Student loans are some of the hardest to work with. They usually can't be discharged in bankruptcy without significant hardship, and they may even be difficult to consolidate, depending on the type of loans you have. So, how can you pay them down or get rid of them completely? There are a few options.
One good repayment option is the income-driven repayment plan offered through the government. These only work on federal loans, and private loans may or may not have a similar option depending on the lender.
Another option is to work in a field that allows you to have your loans forgiven. Yes, you'll need to make payments for at least 120 months under an income-based repayment plan and work for 10 years in public service. Once this happens, you may request public service loan forgiveness.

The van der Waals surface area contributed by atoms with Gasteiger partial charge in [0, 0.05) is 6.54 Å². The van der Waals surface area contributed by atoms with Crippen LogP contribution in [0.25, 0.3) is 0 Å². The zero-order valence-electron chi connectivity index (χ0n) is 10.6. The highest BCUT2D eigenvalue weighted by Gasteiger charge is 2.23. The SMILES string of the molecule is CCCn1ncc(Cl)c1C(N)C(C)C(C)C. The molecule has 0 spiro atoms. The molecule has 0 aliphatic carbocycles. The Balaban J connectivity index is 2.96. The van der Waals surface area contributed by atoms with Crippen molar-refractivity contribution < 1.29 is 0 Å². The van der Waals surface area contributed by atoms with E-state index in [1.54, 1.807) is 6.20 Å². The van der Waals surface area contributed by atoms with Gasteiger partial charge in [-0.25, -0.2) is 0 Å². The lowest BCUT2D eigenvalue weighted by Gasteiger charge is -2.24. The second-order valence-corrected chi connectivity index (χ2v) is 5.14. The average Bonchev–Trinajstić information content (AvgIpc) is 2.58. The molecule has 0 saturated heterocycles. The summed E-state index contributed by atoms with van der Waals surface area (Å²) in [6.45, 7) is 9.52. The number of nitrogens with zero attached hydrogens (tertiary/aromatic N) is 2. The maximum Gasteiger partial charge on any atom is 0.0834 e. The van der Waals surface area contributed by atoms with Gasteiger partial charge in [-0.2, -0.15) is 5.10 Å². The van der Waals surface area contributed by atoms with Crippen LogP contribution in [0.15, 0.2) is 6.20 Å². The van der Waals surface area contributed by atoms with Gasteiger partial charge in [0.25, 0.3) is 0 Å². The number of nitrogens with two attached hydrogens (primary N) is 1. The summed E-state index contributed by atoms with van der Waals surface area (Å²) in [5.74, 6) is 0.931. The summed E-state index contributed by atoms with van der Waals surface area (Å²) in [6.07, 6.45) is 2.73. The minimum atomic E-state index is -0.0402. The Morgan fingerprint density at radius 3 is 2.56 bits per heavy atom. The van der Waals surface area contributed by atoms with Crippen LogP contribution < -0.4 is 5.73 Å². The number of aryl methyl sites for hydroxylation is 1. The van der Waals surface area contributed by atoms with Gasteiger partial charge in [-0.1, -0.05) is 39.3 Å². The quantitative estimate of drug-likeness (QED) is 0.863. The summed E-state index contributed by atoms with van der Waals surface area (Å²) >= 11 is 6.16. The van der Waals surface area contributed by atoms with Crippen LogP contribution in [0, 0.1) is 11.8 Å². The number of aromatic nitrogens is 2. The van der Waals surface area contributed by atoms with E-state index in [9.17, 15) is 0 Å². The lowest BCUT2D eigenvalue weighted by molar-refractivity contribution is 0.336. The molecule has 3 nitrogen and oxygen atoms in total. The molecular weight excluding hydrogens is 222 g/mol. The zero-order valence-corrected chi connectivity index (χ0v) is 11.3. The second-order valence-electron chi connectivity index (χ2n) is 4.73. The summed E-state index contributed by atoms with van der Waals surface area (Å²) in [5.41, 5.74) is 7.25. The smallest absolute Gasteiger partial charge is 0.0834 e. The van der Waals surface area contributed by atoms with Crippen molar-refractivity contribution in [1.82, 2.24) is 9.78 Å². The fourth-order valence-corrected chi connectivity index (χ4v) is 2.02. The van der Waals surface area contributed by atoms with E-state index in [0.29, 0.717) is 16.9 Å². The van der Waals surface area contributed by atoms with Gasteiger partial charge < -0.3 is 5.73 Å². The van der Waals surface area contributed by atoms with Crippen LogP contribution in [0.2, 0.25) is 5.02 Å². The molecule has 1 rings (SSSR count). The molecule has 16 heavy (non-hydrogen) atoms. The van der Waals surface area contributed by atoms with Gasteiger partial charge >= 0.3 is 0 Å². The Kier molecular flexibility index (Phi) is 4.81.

Of course, not all people go into public services. However, if you're a teacher or work in the Americorps Vista program, you might be able to have your loans forgiven. Perkins loans up to $27,500 and direct or Stafford loans up to $17,500 can be forgiven for teachers if they work in low-income schools in a full-time position.
Discharging student loan debts in bankruptcy isn't easy, but it's possible to get rid of student loans this way if you go through a Chapter 7 bankruptcy. You will need to show that paying back these loans will continue to place you in undue hardship to get the courts to agree to the discharge.
These are only a few of the many options for repaying your student loans or having them eliminated. Your attorney can help you focus on the right choice for your situation.
Source: Student Loan Hero, "10 Ways You Can Get Out of Paying Student Loans," Meredith Simonds, accessed Feb. 17, 2017